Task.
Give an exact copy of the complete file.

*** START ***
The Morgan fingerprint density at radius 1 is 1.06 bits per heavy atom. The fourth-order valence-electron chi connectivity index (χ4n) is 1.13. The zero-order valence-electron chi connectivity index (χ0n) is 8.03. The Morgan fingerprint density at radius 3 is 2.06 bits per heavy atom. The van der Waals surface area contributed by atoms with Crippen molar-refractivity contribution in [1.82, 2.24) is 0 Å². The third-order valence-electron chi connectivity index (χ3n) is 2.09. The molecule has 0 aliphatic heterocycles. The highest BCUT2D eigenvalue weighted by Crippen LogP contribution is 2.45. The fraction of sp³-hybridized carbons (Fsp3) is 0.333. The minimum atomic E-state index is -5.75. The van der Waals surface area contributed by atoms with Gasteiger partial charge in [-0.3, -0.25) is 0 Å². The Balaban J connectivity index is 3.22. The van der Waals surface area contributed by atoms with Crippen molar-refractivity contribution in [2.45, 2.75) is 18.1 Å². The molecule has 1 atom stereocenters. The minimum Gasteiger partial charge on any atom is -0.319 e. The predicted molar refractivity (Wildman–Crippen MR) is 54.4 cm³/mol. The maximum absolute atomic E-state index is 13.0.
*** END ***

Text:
The Morgan fingerprint density at radius 1 is 1.06 bits per heavy atom. The fourth-order valence-electron chi connectivity index (χ4n) is 1.13. The zero-order valence-electron chi connectivity index (χ0n) is 8.03. The Morgan fingerprint density at radius 3 is 2.06 bits per heavy atom. The van der Waals surface area contributed by atoms with Crippen molar-refractivity contribution in [1.82, 2.24) is 0 Å². The third-order valence-electron chi connectivity index (χ3n) is 2.09. The molecule has 0 aliphatic heterocycles. The highest BCUT2D eigenvalue weighted by Crippen LogP contribution is 2.45. The fraction of sp³-hybridized carbons (Fsp3) is 0.333. The minimum atomic E-state index is -5.75. The van der Waals surface area contributed by atoms with Gasteiger partial charge in [-0.3, -0.25) is 0 Å². The Balaban J connectivity index is 3.22. The van der Waals surface area contributed by atoms with Crippen molar-refractivity contribution in [2.45, 2.75) is 18.1 Å². The molecule has 1 atom stereocenters. The minimum Gasteiger partial charge on any atom is -0.319 e. The predicted molar refractivity (Wildman–Crippen MR) is 54.4 cm³/mol. The maximum absolute atomic E-state index is 13.0.